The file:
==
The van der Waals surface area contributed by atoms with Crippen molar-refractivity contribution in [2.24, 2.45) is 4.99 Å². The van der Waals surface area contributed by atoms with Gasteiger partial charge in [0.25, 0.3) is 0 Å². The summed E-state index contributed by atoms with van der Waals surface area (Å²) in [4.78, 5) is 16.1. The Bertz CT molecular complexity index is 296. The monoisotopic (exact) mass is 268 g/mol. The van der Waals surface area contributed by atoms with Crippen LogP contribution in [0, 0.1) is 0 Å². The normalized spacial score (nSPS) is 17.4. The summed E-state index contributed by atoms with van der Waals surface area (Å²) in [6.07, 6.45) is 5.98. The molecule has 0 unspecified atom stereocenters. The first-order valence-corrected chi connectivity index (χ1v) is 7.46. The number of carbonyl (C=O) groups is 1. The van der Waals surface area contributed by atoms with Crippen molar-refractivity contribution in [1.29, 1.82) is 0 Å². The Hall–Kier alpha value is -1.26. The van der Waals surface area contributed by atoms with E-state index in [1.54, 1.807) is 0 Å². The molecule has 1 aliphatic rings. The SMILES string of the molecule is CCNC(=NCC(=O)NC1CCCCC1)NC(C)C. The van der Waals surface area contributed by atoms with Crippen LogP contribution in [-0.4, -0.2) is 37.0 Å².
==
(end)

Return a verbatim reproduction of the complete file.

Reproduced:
The van der Waals surface area contributed by atoms with Crippen molar-refractivity contribution in [2.24, 2.45) is 4.99 Å². The van der Waals surface area contributed by atoms with Gasteiger partial charge in [0.25, 0.3) is 0 Å². The summed E-state index contributed by atoms with van der Waals surface area (Å²) in [4.78, 5) is 16.1. The Bertz CT molecular complexity index is 296. The monoisotopic (exact) mass is 268 g/mol. The van der Waals surface area contributed by atoms with Crippen LogP contribution in [0, 0.1) is 0 Å². The normalized spacial score (nSPS) is 17.4. The summed E-state index contributed by atoms with van der Waals surface area (Å²) in [6.07, 6.45) is 5.98. The molecule has 0 unspecified atom stereocenters. The first-order valence-corrected chi connectivity index (χ1v) is 7.46. The number of carbonyl (C=O) groups is 1. The van der Waals surface area contributed by atoms with Crippen molar-refractivity contribution in [1.29, 1.82) is 0 Å². The Hall–Kier alpha value is -1.26. The van der Waals surface area contributed by atoms with E-state index in [1.54, 1.807) is 0 Å². The molecule has 1 aliphatic rings. The SMILES string of the molecule is CCNC(=NCC(=O)NC1CCCCC1)NC(C)C. The van der Waals surface area contributed by atoms with Crippen LogP contribution in [-0.4, -0.2) is 37.0 Å².